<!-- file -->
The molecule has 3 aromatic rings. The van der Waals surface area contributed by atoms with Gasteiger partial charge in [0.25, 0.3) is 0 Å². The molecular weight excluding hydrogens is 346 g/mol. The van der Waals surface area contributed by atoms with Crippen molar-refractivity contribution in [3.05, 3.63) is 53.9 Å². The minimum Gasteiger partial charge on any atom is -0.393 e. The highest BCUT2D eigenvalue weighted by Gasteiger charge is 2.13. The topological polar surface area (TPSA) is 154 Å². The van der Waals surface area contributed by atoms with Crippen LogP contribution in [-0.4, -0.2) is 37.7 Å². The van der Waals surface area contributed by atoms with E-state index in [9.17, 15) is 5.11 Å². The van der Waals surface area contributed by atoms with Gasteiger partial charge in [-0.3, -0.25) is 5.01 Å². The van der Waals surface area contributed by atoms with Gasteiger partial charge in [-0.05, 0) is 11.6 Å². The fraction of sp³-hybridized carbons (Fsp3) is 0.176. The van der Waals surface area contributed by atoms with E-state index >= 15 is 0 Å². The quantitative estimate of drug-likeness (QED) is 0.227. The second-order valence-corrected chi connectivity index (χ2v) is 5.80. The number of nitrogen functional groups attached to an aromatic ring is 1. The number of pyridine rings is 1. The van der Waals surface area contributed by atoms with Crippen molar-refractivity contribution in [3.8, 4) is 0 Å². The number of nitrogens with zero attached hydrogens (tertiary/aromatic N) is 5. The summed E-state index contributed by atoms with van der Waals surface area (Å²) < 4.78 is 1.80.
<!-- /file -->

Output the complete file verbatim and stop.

The molecule has 3 aromatic rings. The van der Waals surface area contributed by atoms with Gasteiger partial charge in [0.25, 0.3) is 0 Å². The molecular weight excluding hydrogens is 346 g/mol. The van der Waals surface area contributed by atoms with Crippen molar-refractivity contribution in [3.05, 3.63) is 53.9 Å². The minimum Gasteiger partial charge on any atom is -0.393 e. The highest BCUT2D eigenvalue weighted by Gasteiger charge is 2.13. The topological polar surface area (TPSA) is 154 Å². The van der Waals surface area contributed by atoms with Crippen LogP contribution in [-0.4, -0.2) is 37.7 Å². The van der Waals surface area contributed by atoms with E-state index in [9.17, 15) is 5.11 Å². The van der Waals surface area contributed by atoms with Gasteiger partial charge in [-0.3, -0.25) is 5.01 Å². The van der Waals surface area contributed by atoms with Gasteiger partial charge in [-0.05, 0) is 11.6 Å². The fraction of sp³-hybridized carbons (Fsp3) is 0.176. The van der Waals surface area contributed by atoms with E-state index >= 15 is 0 Å². The quantitative estimate of drug-likeness (QED) is 0.227. The second-order valence-corrected chi connectivity index (χ2v) is 5.80. The number of nitrogen functional groups attached to an aromatic ring is 1. The number of pyridine rings is 1. The van der Waals surface area contributed by atoms with Crippen molar-refractivity contribution in [3.8, 4) is 0 Å². The number of nitrogens with zero attached hydrogens (tertiary/aromatic N) is 5. The summed E-state index contributed by atoms with van der Waals surface area (Å²) < 4.78 is 1.80.